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Radiation Therapy

Radiation therapy (sometimes called radiotherapy) is one of the main methods of breast cancer treatment. It uses a high energy beam to destroy cancer cellsCell:
The basic structural and functional unit of all organisms.
. It works by damaging the DNADNA:
Short for Deoxyribonucleic acid. DNA is found in the cells of our bodies. It contains the genetic instructions used in the development and functioning of all known living organisms and some viruses. Your DNA contains genetic information that is unique to you.
of cancer cells so that they can’t continue to grow. Radiation is a local treatmentLocal treatment:
A treatment method that is applied to and takes effect only in the area of the body where it is applied. Surgery and radiation therapy are local treatments for breast cancer.
because it is applied and takes effect in a specific part of the body (where the tumourTumour:
An abnormal mass of tissue that occurs when cells divide more than they should or do not die when they should. Tumours may be benign (not cancer) or malignant (cancer). A tumour is also called a neoplasm.
is located).

Radiation therapyRadiation therapy (Sometimes called radiotherapy):
A treatment method that uses a high energy beam to destroy cancer cells by damaging the DNA of cancer cells so that they can’t continue to grow.
is usually given after breast cancer surgery. The goal of radiation therapy is to destroy any cancer cells that might remain in the breast area after surgery. Radiation also helps reduce the risk of recurrenceRecurrence:
Cancer that returns after treatment.
(the cancer coming back). Radiation treatments will not begin until several weeks after you have had your surgery to give the area time to heal. If you are also having ChemotherapyChemotherapy:
A treatment method that uses medication to destroy cancer cells.
, that will usually occur first and radiation therapy will be delayed until your chemotherapy treatment is complete. A radiation oncologistOncologist:
A doctor or surgeon who specializes in treating cancer. A medical oncologist specializes in drug therapy (chemotherapy) for cancer. A radiation oncologist specializes in treating cancer with radiation.
will be involved in planning your radiation treatments.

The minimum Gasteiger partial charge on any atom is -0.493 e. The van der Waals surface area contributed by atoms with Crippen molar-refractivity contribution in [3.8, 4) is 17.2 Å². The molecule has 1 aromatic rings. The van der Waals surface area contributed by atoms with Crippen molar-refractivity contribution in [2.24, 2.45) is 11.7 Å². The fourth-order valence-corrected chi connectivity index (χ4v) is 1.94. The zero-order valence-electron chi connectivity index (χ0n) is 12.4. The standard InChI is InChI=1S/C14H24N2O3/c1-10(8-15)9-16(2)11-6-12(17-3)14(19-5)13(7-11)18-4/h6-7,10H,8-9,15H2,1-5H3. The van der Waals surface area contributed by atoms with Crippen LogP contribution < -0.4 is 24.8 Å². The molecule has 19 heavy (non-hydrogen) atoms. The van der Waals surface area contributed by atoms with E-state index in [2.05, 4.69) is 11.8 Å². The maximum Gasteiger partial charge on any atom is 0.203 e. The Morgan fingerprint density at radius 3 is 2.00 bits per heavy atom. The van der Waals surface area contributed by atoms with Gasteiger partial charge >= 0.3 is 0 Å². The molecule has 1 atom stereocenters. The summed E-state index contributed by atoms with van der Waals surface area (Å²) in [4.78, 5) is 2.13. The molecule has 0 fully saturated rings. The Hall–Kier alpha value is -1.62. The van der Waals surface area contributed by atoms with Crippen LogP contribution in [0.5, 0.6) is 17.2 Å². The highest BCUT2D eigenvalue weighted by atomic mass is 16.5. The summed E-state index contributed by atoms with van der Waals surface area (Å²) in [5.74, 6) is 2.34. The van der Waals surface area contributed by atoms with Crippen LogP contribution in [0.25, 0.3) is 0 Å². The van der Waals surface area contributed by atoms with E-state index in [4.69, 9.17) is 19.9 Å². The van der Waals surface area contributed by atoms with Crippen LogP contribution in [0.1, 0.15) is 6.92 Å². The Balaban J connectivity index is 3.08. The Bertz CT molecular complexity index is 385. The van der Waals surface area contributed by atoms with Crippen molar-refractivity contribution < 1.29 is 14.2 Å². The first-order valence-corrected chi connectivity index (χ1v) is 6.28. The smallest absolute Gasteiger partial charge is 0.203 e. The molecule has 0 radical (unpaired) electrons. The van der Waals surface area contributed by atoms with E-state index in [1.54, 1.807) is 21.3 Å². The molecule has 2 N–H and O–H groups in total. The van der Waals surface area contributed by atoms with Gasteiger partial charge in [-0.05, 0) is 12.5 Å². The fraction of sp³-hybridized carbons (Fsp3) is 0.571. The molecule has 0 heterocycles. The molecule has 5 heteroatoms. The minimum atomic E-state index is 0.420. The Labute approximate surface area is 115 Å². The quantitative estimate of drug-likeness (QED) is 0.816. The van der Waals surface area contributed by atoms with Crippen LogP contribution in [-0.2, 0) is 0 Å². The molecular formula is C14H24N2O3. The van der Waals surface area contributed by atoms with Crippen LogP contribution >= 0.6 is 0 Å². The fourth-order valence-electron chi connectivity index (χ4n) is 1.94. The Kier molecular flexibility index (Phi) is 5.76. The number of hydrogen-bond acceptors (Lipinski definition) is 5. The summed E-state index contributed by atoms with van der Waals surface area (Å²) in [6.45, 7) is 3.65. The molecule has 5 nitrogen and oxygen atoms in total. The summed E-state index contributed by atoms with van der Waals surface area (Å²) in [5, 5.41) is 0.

For very large breast cancer tumours, radiation therapy may be given before surgery. The goal of radiation therapy before surgery is to shrink the tumour so that it is easier to operate on.

Types of Radiation Therapy

External beam radiation therapy is the most common type of radiation therapy and uses a large x-ray machine called a linear accelerator, or LINAC. At the start of your therapy, the radiation team will do a CT scanComputed Tomography (CT) scan:
An imaging technique that takes a series of x-rays from many different angles and combines them to create a detailed 3-dimensional image of the bones and tissues in your body, such as the breast.
to get an exact image of your body and internal organs, including the lungs and the heart. This will help them plan your treatment, including the dose of radiation you will receive, so that any damage to these organs and your skin is as small as possible. The team will also make small, tattoo-like marks on your skin. These marks are about the size of a freckle and may or may not be permanent. They allow the team to direct the radiation exactly where it is needed each time you receive radiation therapy.

Typically you will receive 1 session every day, 5 days a week, for a period of 3 to 6 weeks. Radiation therapy is usually an outpatient procedure, and you will not need to stay overnight in hospital. It is not recommended to wear any lotions, powders, deodorants or antiperspirants on the day of your treatment, as they can interfere with how your skin tolerates the radiation therapy. The process of having radiation treatment is not very different from having an x-ray. A radiation therapistRadiation therapist: